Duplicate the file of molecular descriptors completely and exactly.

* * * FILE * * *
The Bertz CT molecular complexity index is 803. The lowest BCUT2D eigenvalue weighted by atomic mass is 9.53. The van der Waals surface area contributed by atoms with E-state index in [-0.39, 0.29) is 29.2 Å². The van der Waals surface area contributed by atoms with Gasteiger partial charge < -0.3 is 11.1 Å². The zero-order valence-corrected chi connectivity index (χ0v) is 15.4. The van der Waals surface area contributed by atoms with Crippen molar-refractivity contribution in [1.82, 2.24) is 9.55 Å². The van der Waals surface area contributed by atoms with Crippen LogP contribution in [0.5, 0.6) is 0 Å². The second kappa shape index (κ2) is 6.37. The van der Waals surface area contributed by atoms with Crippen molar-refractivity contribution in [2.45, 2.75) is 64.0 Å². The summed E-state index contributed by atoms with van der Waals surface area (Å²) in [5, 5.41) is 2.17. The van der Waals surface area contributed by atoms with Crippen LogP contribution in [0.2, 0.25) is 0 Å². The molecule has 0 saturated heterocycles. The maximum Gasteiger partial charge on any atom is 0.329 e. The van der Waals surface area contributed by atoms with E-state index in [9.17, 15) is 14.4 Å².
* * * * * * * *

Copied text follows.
The Bertz CT molecular complexity index is 803. The lowest BCUT2D eigenvalue weighted by atomic mass is 9.53. The van der Waals surface area contributed by atoms with E-state index in [-0.39, 0.29) is 29.2 Å². The van der Waals surface area contributed by atoms with Gasteiger partial charge < -0.3 is 11.1 Å². The zero-order valence-corrected chi connectivity index (χ0v) is 15.4. The van der Waals surface area contributed by atoms with Crippen molar-refractivity contribution in [1.82, 2.24) is 9.55 Å². The van der Waals surface area contributed by atoms with Crippen LogP contribution in [0.5, 0.6) is 0 Å². The second kappa shape index (κ2) is 6.37. The van der Waals surface area contributed by atoms with Crippen molar-refractivity contribution in [2.45, 2.75) is 64.0 Å². The summed E-state index contributed by atoms with van der Waals surface area (Å²) in [5, 5.41) is 2.17. The van der Waals surface area contributed by atoms with Crippen LogP contribution in [0.2, 0.25) is 0 Å². The molecule has 0 saturated heterocycles. The maximum Gasteiger partial charge on any atom is 0.329 e. The van der Waals surface area contributed by atoms with E-state index in [9.17, 15) is 14.4 Å².